Jed Jacobsohn/Getty Images
This slide could be called, “What if Game 6 of the 2001 Western Conference Finals hadn’t been demonstrably rigged?”
It could have also been named, “What if Robert Horry’s parents had just done the city of Sacramento a favor and never met?”
But no. Kings fans will always decry the horrid reffing in Game 6 until we are purple in the face.
And we only pretend that we can block out Horry’s Game 4 winner.
You know what we really block out? Game 7. That’s what the Sacramento faithful really repress, because it represents the true failing of the best team ever to wear the Kings uniform.
14 missed free throws. Two of 20 from three point territory. The absolute collapse in overtime.
Do you know how hard it was for me to look up that box score?
So that is why this slide is named what it is. Because the Kings couldn’t have controlled the refs in Game 6. And Game 4 was sealed as soon as Vlade Divac’s hand inadvertently tipped it towards Horry.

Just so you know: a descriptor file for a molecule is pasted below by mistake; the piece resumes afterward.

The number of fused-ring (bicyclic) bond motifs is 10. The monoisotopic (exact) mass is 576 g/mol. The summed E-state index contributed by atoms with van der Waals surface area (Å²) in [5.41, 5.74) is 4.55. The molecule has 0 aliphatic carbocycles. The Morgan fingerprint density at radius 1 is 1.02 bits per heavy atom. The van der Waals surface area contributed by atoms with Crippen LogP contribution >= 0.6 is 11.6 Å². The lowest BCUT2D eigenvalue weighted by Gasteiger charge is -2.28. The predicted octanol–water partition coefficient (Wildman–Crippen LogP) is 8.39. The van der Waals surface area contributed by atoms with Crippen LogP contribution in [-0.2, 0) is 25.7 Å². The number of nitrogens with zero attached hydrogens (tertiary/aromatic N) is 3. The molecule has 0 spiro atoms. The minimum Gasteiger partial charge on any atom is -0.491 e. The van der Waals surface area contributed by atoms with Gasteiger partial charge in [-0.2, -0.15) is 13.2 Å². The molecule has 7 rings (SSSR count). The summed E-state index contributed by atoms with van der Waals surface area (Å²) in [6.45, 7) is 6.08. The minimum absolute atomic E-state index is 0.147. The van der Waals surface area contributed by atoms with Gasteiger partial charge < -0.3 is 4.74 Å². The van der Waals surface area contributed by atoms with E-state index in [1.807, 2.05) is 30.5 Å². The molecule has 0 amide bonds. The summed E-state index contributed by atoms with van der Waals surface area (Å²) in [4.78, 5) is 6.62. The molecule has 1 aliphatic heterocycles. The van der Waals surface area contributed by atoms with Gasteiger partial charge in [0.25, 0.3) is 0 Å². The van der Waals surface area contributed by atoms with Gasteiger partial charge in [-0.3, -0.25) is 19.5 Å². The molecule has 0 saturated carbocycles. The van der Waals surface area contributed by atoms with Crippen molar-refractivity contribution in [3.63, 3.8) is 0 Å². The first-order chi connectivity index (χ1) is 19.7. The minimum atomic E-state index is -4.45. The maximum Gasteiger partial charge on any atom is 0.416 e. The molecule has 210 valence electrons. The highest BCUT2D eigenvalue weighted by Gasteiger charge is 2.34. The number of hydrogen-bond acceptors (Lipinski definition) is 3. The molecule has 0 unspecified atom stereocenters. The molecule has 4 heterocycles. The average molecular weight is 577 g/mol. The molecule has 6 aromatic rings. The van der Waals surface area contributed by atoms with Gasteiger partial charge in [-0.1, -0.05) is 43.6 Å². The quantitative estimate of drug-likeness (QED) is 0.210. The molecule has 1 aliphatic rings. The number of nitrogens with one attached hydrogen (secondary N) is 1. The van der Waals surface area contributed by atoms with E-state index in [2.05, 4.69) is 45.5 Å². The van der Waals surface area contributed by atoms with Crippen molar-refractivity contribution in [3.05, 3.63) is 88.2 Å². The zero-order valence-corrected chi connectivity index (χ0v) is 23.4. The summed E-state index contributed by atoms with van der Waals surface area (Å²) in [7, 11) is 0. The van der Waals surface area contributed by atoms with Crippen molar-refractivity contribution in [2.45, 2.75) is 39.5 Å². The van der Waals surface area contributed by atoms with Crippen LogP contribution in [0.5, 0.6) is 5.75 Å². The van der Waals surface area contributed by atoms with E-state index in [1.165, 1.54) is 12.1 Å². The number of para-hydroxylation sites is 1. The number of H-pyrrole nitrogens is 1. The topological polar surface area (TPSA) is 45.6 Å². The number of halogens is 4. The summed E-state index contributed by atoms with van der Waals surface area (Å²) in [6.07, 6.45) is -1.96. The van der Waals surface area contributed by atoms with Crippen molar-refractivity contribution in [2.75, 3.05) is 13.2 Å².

The real reason the Kings lost the series was the utter failure in the deciding game.
What if the Kings had not choked?
If Sacramento had, say, made 70 percent of their free throws (their seasonal average was 75 percent) and sank 21 of the 30 attempts instead of just 16?
Or what if they’d just made 30 percent of their three-pointers (season average sat at 36.7 percent) and sank six instead of two?
It wouldn’t have gone to overtime. The Kings would have won and moved on to the Finals.
They’d have faced a Nets team that the Lakers ended up sweeping. Could the Kings have beaten New Jersey as soundly as Los Angeles did?
Probably not—the Nets and Kings split the regular season series, with the Kings squeaking out a 98-97 win at home and the Nets clobbering for a 117-83 win in New Jersey.
But would they have won? I’d bet money that if the Kings had made just 70 percent of their free throws in Game 7 against the Lakers, Arco Arena would have a 2002 championship banner waiving from the rafters.